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Foggy Morning at Botanical Garden
3/17/2012 7:54:32 PM

Earlier this week the Missouri Botanical Garden had sent an update to members talking about what was now in bloom.  These are really some of the first flowers of spring in St. Louis so I decided to spend part of my Saturday at the Garden.  Saturday's are especially nice since the Garden opens at 7:00 AM which provides better opportunities for good light and smaller crowds (although there are lots of photographers :-)).  Today had an added bonus because it was a foggy morning which gives a totally different view of the Garden's many photo opportunities other than the flowers which are always nice.  This is one of my favorite captures from this morning and others can be found in my SmugMug library.

Elk Collage
3/13/2012 8:07:00 PM

Elk (wapiti) from across the U.S.



Top row:  Rocky Mountain National Park, Colorado
Middle row:  Lone Elk Park, Valley Park, Missouri
Bottom row:  Yellowstone National Park, Wyoming

The Digital Photography Book, Volume 2
3/13/2012 12:48:15 PM
The Digital Photography Book, Volume 2/Scott Kelby, Berkeley: Peachpit Press, 2007 (223 p.)

 
To quote Scott Kelby from Chapter 1, “This is volume 2 of The Digital Photography Book and it picks up where the last book left off (so it’s not an update of that book, it’s new stuff …” In the same manner as volume 1, Kelby approaches this volume as though he and the reader were out together on a photo shoot and the reader asked how to do a particular task. The result is an easy to read volume, not overloaded with technical details but instead filled with useful information. At 223 pages, you get another 200 or so helpful hints or ideas on how to make your photography better.
Volume 1 provided broad coverage of almost every photographic subject. While volume 2 continues this coverage of multiple areas, the emphasis leans strongly toward “people photography” with longer chapters on lighting, building a studio, portraiture, and wedding photography. It also includes shorter chapters on landscape, travel, and macro photography but these are clearly not the emphasis of this volume.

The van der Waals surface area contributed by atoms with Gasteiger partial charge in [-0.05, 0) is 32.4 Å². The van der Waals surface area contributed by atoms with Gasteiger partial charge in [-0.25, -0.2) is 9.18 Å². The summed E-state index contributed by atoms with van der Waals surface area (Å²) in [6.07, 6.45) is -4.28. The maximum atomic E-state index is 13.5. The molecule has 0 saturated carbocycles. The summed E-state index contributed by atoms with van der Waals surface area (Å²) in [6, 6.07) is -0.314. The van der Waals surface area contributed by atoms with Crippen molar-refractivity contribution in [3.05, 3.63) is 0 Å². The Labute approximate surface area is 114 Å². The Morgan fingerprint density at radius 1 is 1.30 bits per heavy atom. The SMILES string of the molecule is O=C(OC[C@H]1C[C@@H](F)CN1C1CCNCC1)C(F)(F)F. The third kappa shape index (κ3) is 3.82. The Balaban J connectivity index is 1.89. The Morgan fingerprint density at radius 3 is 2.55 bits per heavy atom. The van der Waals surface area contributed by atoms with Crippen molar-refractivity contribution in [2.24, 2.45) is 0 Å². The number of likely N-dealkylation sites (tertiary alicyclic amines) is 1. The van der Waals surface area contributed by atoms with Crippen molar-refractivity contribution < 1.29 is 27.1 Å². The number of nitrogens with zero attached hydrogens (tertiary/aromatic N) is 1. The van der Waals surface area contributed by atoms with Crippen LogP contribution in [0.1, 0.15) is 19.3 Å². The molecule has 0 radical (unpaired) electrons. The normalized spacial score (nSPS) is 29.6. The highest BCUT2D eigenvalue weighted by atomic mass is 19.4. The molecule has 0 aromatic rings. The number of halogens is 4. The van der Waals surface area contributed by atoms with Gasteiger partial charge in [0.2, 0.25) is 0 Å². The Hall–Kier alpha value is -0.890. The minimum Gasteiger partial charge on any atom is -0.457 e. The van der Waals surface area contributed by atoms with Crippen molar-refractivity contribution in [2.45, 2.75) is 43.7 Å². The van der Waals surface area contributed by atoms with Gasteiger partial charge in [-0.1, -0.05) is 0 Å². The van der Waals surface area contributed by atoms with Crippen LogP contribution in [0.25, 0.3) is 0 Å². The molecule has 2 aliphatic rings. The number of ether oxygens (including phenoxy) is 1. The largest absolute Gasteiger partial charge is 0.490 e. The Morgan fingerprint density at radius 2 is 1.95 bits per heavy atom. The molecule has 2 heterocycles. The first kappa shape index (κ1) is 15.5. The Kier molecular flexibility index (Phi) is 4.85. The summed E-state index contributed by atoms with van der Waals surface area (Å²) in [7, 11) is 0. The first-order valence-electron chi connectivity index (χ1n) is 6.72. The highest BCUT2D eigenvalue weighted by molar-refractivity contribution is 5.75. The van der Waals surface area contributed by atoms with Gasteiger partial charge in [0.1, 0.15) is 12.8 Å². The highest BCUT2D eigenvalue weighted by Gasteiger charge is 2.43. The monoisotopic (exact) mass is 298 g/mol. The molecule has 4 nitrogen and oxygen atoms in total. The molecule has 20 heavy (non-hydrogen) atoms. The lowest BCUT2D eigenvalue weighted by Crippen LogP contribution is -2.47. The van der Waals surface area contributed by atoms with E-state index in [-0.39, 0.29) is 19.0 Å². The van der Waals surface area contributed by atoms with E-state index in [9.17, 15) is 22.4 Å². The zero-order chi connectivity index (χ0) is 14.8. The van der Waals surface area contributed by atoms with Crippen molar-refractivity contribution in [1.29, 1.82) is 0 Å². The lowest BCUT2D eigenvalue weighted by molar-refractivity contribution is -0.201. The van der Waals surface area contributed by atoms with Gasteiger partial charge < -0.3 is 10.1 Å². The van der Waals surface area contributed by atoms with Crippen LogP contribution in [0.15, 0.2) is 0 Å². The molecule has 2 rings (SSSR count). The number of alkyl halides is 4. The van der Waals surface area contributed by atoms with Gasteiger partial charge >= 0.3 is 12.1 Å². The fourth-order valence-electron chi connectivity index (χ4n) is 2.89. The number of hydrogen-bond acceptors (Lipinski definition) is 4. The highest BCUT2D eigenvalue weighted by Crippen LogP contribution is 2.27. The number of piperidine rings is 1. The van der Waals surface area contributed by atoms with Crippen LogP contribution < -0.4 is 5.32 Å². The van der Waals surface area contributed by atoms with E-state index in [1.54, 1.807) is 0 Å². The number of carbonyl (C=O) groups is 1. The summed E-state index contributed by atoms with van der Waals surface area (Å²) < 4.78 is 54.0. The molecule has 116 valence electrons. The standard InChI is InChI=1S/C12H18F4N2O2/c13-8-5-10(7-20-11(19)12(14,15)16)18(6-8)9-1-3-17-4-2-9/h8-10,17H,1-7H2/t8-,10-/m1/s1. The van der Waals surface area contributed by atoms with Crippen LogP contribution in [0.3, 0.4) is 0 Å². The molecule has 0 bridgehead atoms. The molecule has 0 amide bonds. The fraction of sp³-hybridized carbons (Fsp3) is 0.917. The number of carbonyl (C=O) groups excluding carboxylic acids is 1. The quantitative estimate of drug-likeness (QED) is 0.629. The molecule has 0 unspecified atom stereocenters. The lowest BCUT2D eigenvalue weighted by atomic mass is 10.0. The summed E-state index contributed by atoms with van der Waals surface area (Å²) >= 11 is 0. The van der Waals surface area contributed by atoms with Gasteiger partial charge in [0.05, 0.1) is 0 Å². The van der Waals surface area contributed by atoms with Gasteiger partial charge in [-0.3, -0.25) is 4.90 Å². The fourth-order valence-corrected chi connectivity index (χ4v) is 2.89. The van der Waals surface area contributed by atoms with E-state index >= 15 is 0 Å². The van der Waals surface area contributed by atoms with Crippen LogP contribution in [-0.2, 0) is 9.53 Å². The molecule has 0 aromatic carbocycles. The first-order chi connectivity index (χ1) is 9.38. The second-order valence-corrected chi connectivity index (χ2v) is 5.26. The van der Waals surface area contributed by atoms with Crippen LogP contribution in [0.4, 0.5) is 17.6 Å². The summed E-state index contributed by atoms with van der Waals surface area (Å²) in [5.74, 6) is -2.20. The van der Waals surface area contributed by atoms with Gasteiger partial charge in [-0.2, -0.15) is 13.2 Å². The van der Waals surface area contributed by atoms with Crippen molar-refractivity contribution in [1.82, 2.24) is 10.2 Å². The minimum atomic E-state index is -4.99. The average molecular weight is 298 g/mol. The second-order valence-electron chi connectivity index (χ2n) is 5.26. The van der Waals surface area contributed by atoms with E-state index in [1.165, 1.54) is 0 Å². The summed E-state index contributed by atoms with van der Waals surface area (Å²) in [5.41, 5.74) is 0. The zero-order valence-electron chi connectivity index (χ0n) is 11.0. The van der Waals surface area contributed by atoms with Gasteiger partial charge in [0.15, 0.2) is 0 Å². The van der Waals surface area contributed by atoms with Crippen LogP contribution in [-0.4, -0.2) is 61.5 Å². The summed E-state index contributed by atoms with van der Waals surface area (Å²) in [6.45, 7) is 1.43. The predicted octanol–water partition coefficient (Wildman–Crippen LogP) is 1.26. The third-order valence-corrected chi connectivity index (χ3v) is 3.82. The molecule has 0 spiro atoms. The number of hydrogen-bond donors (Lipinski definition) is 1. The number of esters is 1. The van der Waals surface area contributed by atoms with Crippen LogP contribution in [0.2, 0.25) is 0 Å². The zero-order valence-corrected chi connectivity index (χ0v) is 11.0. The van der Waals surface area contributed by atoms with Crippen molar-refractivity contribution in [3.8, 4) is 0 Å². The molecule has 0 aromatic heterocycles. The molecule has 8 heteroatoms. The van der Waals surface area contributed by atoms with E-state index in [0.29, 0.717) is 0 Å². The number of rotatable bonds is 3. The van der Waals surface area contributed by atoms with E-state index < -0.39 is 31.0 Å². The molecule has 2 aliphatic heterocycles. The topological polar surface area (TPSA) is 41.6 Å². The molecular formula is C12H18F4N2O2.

Like volume 1, volume 2 closes with two chapters covering pro tips and photo recipes, or techniques used to capture selected sample images. In both volumes, these two chapters provide some of the most useful and easiest to read information. As is the case with the rest of volume 2, the emphasis of these two chapters is people photography. Kelby’s dry humor remains, primarily on the introductory pages of each chapter, and can be read or ignored as the reader prefers. As a tease, I found his story of his recent contract with National Geographic to be particularly humorous.
Peachpit rates this book as a Beginner Level volume but unless you are a true expert, any reader may find helpful information included. This is particularly true for photograhers who, like me, prefer areas other than photographing people.
Another good volume that is well worth the investment (by the way, you can get volumes 1, 2, and 3 as a boxed set at considerable savings). 
Lighthouse Collage
3/12/2012 8:29:03 PM

A few days ago I saw a post from another photographer who had battled icy roads and cold conditions to get a great photo of one of Minnesota's lighthouses on Lake Superior.  I thought I would share a collage of lighthouse photos from Minnesota and Wisconsin from a warmer season for your enjoyment.